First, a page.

Born in Evin, Iranian-German director Maryam Zaree’s deep dive into her family’s unspoken past is a detailed and empathetic look at why parents choose to keep secrets from their children and the psychological toll such repression takes on parent-child relationships.
Sara Dosa’s documentary The Seer and the Unseen sounds like it has a quirky, somewhat outlandish premise, but it’s actually a resoundingly empathetic film that looks at Iceland’s ongoing economic woes from unique spiritual and ecological perspectives.
A detailed oriented and appropriately gorgeous sit-down with controversial Scottish painter Peter Howson, director Charlie Paul’s Prophecy offers insight into the process and mind of an artist known for his shocking images of death, destruction, and cultural depravity.
A well intentioned, but somewhat lacking microcosmic examination into Chinese influence in Africa, filmmaker Nicole Schafer’s documentary Buddha in Africa follows an interesting subject caught between two cultures, but sometimes frustratingly forgets to look beyond the margins for deeper, more meaningful connections.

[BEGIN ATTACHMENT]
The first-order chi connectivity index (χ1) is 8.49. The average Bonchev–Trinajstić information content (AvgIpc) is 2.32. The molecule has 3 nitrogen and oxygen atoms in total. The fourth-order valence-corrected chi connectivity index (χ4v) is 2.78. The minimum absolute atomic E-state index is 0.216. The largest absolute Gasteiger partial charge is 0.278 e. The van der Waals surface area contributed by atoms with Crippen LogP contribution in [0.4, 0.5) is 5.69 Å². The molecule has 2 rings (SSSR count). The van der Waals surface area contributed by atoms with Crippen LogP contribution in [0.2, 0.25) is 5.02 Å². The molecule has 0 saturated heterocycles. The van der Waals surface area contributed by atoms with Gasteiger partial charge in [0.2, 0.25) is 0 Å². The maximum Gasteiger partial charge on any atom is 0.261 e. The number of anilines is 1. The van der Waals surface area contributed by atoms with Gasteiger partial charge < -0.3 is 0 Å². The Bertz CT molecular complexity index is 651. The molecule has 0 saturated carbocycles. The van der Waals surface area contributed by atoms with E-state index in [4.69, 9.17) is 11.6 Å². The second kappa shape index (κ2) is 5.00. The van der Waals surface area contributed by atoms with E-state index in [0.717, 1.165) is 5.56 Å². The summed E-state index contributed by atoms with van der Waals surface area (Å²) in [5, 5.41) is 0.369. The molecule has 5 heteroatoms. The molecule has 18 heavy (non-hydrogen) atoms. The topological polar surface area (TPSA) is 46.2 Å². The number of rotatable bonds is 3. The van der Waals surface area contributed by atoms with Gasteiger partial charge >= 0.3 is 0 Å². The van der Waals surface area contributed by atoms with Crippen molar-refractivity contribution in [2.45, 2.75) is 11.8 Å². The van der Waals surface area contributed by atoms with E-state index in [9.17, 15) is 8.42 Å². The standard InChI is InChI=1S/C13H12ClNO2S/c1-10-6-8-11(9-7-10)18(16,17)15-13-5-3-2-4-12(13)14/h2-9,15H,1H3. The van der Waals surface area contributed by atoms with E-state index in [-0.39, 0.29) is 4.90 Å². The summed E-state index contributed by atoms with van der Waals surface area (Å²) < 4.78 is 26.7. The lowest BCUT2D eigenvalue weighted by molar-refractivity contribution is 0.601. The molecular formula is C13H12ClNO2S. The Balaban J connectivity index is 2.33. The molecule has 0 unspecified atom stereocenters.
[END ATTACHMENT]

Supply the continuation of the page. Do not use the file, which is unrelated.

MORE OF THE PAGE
Filmmaker Lily Zepeda follows along with exploits and advocacy of World Toilet Organization founder and mouthpiece Jack Sim in Mr. Toilet: The World’s #2 Man, an intelligently crafted and balanced documentary that effectively captures her subject’s rambunctious personality, the sanitary issues he wants to bring to a wider audience, and even some light criticism.
The prodigious scientific leaps made in the fight against genetic disorders and the ethical issues surrounding them are examined in editor turned first time feature director Adam Bolt’s fascinating documentary, Human Nature, which should serve nicely as a major medical conversation starter.
Nothing Fancy: Diana Kennedy gives viewers a candid, frank, and comprehensive whirlwind tour through the life and work of one of the world’s most celebrated (and uncompromising) chefs and cookbook authors.